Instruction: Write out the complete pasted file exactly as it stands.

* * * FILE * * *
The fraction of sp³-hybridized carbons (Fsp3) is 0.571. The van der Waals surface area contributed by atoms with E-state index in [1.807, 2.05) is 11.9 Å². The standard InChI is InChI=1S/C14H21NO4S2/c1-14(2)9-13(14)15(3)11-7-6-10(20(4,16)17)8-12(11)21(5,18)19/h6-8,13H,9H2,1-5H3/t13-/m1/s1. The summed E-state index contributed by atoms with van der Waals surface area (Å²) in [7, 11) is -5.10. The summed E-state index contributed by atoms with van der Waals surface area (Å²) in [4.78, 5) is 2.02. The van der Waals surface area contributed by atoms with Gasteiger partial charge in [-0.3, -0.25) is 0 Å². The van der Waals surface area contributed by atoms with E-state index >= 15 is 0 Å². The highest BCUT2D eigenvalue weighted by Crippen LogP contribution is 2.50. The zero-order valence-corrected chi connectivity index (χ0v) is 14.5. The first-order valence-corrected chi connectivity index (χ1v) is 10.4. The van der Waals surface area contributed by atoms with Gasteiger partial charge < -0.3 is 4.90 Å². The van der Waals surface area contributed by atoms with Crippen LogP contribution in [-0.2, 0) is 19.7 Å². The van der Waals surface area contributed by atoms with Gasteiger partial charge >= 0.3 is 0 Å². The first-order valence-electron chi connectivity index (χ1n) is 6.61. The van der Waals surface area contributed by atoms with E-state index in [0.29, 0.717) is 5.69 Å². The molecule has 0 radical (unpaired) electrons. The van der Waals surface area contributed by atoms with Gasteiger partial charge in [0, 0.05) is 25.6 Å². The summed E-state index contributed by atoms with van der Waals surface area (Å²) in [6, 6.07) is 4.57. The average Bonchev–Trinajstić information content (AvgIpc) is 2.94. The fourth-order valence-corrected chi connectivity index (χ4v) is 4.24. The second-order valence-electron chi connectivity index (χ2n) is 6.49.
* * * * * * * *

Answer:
The fraction of sp³-hybridized carbons (Fsp3) is 0.571. The van der Waals surface area contributed by atoms with E-state index in [1.807, 2.05) is 11.9 Å². The standard InChI is InChI=1S/C14H21NO4S2/c1-14(2)9-13(14)15(3)11-7-6-10(20(4,16)17)8-12(11)21(5,18)19/h6-8,13H,9H2,1-5H3/t13-/m1/s1. The summed E-state index contributed by atoms with van der Waals surface area (Å²) in [7, 11) is -5.10. The summed E-state index contributed by atoms with van der Waals surface area (Å²) in [4.78, 5) is 2.02. The van der Waals surface area contributed by atoms with Gasteiger partial charge in [-0.3, -0.25) is 0 Å². The van der Waals surface area contributed by atoms with E-state index >= 15 is 0 Å². The highest BCUT2D eigenvalue weighted by Crippen LogP contribution is 2.50. The zero-order valence-corrected chi connectivity index (χ0v) is 14.5. The first-order valence-corrected chi connectivity index (χ1v) is 10.4. The van der Waals surface area contributed by atoms with Gasteiger partial charge < -0.3 is 4.90 Å². The van der Waals surface area contributed by atoms with Crippen LogP contribution in [-0.2, 0) is 19.7 Å². The van der Waals surface area contributed by atoms with Gasteiger partial charge >= 0.3 is 0 Å². The first-order valence-electron chi connectivity index (χ1n) is 6.61. The van der Waals surface area contributed by atoms with E-state index in [0.29, 0.717) is 5.69 Å². The molecule has 0 radical (unpaired) electrons. The van der Waals surface area contributed by atoms with Gasteiger partial charge in [0, 0.05) is 25.6 Å². The summed E-state index contributed by atoms with van der Waals surface area (Å²) in [6, 6.07) is 4.57. The average Bonchev–Trinajstić information content (AvgIpc) is 2.94. The fourth-order valence-corrected chi connectivity index (χ4v) is 4.24. The second-order valence-electron chi connectivity index (χ2n) is 6.49.